There's been tons of rumors being regurgitated on The Verge, TechnoBuffalo and other tech sites over the past few months; I've seen a few pieces talking about a potential return of the start menu, the replacement of the modern UI, somehow even more unity between desktop and mobile, etc. However, one of the most interesting articles I saw was this one. It's not the exact same article I saw originally, but I just did a quick search and found one with the same source.
What I find interesting about it are some of the remarks that this guy who worked on design for Windows 8, Jacob Miller, says. Among them:
...or some other way of me trying to convince you that Metro is actually useful. I've talked about those in the past extensively on reddit, but for this discussion let's throw that all out the window. For this discussion, assume that Metro is sh*t for power users (even if you don't believe it to be).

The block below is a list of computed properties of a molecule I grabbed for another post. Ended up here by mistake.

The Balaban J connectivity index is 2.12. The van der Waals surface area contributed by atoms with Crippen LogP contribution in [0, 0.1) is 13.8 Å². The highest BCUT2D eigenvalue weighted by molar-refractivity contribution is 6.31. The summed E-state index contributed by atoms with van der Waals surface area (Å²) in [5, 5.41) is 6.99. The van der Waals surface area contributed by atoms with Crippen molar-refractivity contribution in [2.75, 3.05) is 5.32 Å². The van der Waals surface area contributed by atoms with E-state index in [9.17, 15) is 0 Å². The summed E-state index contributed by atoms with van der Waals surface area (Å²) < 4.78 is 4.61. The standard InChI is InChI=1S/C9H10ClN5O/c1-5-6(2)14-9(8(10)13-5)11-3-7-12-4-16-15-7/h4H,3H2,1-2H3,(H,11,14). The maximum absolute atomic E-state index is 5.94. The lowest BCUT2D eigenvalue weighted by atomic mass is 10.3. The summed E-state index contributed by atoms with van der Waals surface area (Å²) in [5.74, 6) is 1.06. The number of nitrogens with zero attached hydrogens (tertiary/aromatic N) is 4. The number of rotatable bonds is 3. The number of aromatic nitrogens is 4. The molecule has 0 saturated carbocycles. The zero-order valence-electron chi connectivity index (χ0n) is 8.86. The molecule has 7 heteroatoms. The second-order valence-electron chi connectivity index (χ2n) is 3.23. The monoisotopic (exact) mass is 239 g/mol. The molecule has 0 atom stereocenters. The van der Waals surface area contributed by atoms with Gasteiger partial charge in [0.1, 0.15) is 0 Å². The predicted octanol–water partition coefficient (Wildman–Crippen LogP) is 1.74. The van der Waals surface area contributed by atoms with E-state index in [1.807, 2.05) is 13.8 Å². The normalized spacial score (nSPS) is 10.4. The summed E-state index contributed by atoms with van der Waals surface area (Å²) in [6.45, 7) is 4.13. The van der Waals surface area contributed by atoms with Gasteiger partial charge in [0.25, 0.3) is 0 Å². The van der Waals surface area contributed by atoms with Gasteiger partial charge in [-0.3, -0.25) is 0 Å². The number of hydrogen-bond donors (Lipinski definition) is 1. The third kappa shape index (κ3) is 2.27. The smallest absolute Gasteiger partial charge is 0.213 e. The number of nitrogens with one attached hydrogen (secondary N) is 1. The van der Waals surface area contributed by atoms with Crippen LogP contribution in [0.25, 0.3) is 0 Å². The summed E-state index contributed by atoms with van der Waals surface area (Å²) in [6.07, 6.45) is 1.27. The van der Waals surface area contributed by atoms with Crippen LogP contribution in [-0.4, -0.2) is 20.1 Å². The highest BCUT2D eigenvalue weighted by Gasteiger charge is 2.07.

Whatever feature we wanted to add into Windows, it had to be something that was simple enough for casual users to not get confused with, but also not dumbed down enough to be useless to power users. Many, MANY features got cut because of this.
He mentions the same cycle that Killerdude referenced, although more on a level about new features vs. improvements, as opposed to just sh*t vs. good:
Windows 7 couldn't have existed without the lessons we learned from the mess that was vista. Xp couldn't have existed without 2000. Hopefully Windows 9 will be a solid refinement on all this.
He mentions things like multiple desktops being features that have been cut in the casual vs. power user struggle. If all of this is legitimate, hopefully we'll see Windows 9 being a power user-focused operating system that brings new features to the desktop, reinstates desktop features that were removed in Windows 8, and so forth.